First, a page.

Jan 1, 1976

Synaptic transmission from photoreceptors to bipolar and horizontal cells in the carp retina

Cold Spring Harbor Symposia on Quantitative Biology
A Kaneko, H Shimazaki


The most important observations in the present study can be summarized as follows: 1. In horizontal and bipolar cells, blocking chemical transmission caused membrane potential changes of the same polarity as the responses to illumination in each cell type. 2. Acceleration of transmitter release from the receptor terminals depolarized the horizontal cells, which is the opposite polarity to the light response. 3. Stimulation by transretinal current flowing from receptor side to vitreous side depolarized the receptor terminals and triggered transmitter release, which in turn evoked transient postsynaptic potentials in horizontal and bipolar cells. The polarity of the postsynaptic responses was the opposite to that of the light-evoked responses in each type of cell. 4. Hyperpolarization of the receptor terminals by the current of relatively long duration flowing from vitreous side to receptor side reduced the transmitter release, as demonstrated by the horizontal cell hyperpolarization. 5. From these observations, it is inferred that the receptors release the transmitter in the dark and that the transmission depolarizes horizontal and off-center bipolar cells by increasing membrane permeability chiefly to Na+ and hyperpolarizes the...Continue Reading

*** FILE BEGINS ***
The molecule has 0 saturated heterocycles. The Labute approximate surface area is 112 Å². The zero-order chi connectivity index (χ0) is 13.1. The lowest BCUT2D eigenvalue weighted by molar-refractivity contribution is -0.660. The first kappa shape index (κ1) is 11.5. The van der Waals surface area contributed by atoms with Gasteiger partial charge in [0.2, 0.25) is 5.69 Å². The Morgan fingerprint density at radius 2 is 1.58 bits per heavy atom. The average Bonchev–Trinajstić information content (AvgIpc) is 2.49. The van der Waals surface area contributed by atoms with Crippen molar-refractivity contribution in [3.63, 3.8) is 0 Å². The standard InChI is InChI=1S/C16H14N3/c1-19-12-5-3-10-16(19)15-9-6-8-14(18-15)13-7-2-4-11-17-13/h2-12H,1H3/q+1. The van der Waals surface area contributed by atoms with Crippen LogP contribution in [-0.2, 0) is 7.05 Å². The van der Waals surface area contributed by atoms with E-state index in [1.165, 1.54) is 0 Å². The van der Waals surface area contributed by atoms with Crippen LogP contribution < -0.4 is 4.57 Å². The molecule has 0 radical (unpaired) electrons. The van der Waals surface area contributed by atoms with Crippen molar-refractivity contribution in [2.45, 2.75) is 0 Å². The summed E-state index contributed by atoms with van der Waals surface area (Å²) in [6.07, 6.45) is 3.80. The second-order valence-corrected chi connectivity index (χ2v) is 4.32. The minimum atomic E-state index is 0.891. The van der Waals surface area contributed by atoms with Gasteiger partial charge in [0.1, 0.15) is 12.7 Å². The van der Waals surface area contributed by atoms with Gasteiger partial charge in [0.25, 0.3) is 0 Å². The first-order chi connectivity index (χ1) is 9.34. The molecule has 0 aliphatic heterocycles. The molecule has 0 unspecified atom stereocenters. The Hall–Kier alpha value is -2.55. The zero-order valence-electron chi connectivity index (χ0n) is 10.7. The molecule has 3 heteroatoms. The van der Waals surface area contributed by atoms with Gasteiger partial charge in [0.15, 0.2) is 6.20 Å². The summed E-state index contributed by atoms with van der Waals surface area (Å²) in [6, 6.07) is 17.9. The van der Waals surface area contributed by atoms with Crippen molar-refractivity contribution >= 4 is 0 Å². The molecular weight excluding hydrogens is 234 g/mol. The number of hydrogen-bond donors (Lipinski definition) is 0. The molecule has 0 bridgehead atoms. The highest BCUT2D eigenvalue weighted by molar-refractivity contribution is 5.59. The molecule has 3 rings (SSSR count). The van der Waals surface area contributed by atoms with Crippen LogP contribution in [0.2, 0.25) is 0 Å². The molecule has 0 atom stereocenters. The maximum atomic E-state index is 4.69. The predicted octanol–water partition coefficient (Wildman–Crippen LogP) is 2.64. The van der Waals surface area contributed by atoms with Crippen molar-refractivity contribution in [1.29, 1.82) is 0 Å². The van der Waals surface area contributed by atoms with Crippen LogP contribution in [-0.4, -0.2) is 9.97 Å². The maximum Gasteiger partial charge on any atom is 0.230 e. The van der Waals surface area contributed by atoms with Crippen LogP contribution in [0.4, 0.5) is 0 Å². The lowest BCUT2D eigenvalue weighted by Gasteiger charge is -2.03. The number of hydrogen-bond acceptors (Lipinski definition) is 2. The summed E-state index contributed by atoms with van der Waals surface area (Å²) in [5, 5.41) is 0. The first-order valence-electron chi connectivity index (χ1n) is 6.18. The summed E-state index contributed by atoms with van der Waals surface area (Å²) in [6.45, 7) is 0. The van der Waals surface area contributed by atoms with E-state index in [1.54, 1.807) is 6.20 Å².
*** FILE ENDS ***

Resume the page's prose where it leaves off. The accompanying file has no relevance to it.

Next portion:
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Mentioned in this Paper

Horizontal Cell
Carp antigen
Carp, fish
Entire Retina
Resting Potentials
CA8 gene
Synaptic Transmission

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